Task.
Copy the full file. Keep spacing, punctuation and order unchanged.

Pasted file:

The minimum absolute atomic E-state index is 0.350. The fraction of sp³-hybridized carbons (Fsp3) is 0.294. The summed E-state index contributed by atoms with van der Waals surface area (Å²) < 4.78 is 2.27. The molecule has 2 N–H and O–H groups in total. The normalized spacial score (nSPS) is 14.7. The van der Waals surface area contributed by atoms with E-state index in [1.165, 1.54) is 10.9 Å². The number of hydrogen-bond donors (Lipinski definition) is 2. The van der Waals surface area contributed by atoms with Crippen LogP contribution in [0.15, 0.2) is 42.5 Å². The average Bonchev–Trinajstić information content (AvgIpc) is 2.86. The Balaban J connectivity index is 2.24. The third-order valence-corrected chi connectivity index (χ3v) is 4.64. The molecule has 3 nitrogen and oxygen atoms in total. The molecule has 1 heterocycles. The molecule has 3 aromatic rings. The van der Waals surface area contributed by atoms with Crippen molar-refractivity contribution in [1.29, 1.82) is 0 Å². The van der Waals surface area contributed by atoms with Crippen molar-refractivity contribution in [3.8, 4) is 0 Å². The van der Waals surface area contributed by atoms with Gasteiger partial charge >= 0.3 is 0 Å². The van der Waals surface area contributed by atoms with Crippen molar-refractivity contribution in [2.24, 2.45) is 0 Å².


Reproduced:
The minimum absolute atomic E-state index is 0.350. The fraction of sp³-hybridized carbons (Fsp3) is 0.294. The summed E-state index contributed by atoms with van der Waals surface area (Å²) < 4.78 is 2.27. The molecule has 2 N–H and O–H groups in total. The normalized spacial score (nSPS) is 14.7. The van der Waals surface area contributed by atoms with E-state index in [1.165, 1.54) is 10.9 Å². The number of hydrogen-bond donors (Lipinski definition) is 2. The van der Waals surface area contributed by atoms with Crippen LogP contribution in [0.15, 0.2) is 42.5 Å². The average Bonchev–Trinajstić information content (AvgIpc) is 2.86. The Balaban J connectivity index is 2.24. The third-order valence-corrected chi connectivity index (χ3v) is 4.64. The molecule has 3 nitrogen and oxygen atoms in total. The molecule has 1 heterocycles. The molecule has 3 aromatic rings. The van der Waals surface area contributed by atoms with Crippen molar-refractivity contribution in [1.29, 1.82) is 0 Å². The van der Waals surface area contributed by atoms with Crippen molar-refractivity contribution in [3.8, 4) is 0 Å². The van der Waals surface area contributed by atoms with Gasteiger partial charge >= 0.3 is 0 Å². The van der Waals surface area contributed by atoms with Crippen molar-refractivity contribution in [2.24, 2.45) is 0 Å².